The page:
Jane hard at work at WSHU
By Jane Montalto
It is really crazy to me to think that my internship at WSHU Public Radio has already come to a close. I feel like things have definitely changed throughout the semester, and my days at WSHU began to feel like second nature.
Depending on the day, there were a multitude of possibilities as to what I could be assigned to do. The most standard assignment would be to be assigned a particular story that needs reporting. Then I would do some preliminary research and start reaching out to some sources to schedule short phone interviews. These phone interviews were a little nerve-wracking at the beginning of the semester, but I began to enjoy doing them as I became more comfortable and confident in my own abilities. The interviews would be recorded on Adobe Audition, and then I would compile all the information and audio clips into scripts to be aired on the station.
Some days I would get assigned what was called “Sound Bites,” which is an article that compiles many different stories into short, informative blurbs. I found these pretty fun to do. It also helped me get better at reading things quickly and being able to condense a lot of information into a few sentences.
One of my favorite things to do was covering press conferences. I’ve been to a few throughout the semester. It was actually what I did on my first day. Over the weeks, I went to multiple press conferences with WSHU managing editor J.D. Allen. This was crucial for me to get more familiar with the process of going to these press conferences.
After going to a few with J.D., I started getting sent out to more press conferences along with one of the other interns, Xenia Gonikberg. We picked out all the gear that we deemed necessary to cover the events, and I drove us out to the location. The first one we went to without J.D. was an announcement about offshore wind farming. The press conference itself was at Smith Point County Park. I remember feeling so nervous about it, but Xenia and I were successful and were able to get everything we needed to cover the event.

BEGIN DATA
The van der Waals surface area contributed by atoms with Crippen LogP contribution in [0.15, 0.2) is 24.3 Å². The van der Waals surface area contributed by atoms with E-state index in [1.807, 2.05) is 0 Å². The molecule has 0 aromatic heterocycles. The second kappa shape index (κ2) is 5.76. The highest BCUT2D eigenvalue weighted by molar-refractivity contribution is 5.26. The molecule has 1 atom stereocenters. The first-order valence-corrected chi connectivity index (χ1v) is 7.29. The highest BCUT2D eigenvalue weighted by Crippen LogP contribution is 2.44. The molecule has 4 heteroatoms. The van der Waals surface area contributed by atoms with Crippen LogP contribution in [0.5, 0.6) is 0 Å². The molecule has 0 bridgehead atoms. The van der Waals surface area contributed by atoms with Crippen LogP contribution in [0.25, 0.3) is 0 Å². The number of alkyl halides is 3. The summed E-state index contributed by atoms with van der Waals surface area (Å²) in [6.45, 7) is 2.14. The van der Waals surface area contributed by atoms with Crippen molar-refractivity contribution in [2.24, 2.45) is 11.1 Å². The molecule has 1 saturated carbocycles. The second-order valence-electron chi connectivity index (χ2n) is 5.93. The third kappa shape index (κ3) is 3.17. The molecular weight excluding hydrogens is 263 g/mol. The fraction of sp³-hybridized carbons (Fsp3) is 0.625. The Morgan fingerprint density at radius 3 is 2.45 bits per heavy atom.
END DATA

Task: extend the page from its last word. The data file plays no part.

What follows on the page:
The final one we went to was for an announcement of a grant to be used to expand sewers in Patchogue. That one I felt the most confident at, as at that point it was probably the fifth event I had attended within the semester. It was so funny to start recognizing some familiar faces at the events. It was a nice event to end off on as it was such a beautiful day.
Another huge aspect of the internship was learning how to record my own voice. We would record either “wraps” or “voicers.” A wrap is a recording that includes an audio clip from an outside source. A voicer has no outside source quote, it is solely just reading the story. Now this is getting a little personal, but I had a lot of nerves going into this part of the internship. I feel very insecure about how I speak. This is because I grew up with a pretty intense speech impediment — one that was so incomprehensible that I actually was mute for a period of time as a child. I went through a lot of speech therapy when I was younger, but I still get worried if I am able to effectively annunciate and properly communicate what I say. I do feel like I struggled a bit at the start of my time recording my voicers and wraps. Throughout the span of my internship, I received some good tips that did help me start to feel better about how I sounded. One of the best tips I got was from Terry Sheridan, who told me to push more from my chest when I spoke. That tip helped me a lot with my presence in front of the mic. I also started to learn to slow down more as I spoke because it made my voice much clearer and more confident. Doing that also made it easier for me to edit my audio in Audition.
Overall, I am really proud of my work at WSHU this semester. I was so nervous going into it since I really didn’t know what to expect. I also got to learn a lot about so many different topics. Although WSHU is primarily more short form news, I am happy I still got the opportunity to write longer feature pieces. I am very appreciative of my time and how many different things I was able to do.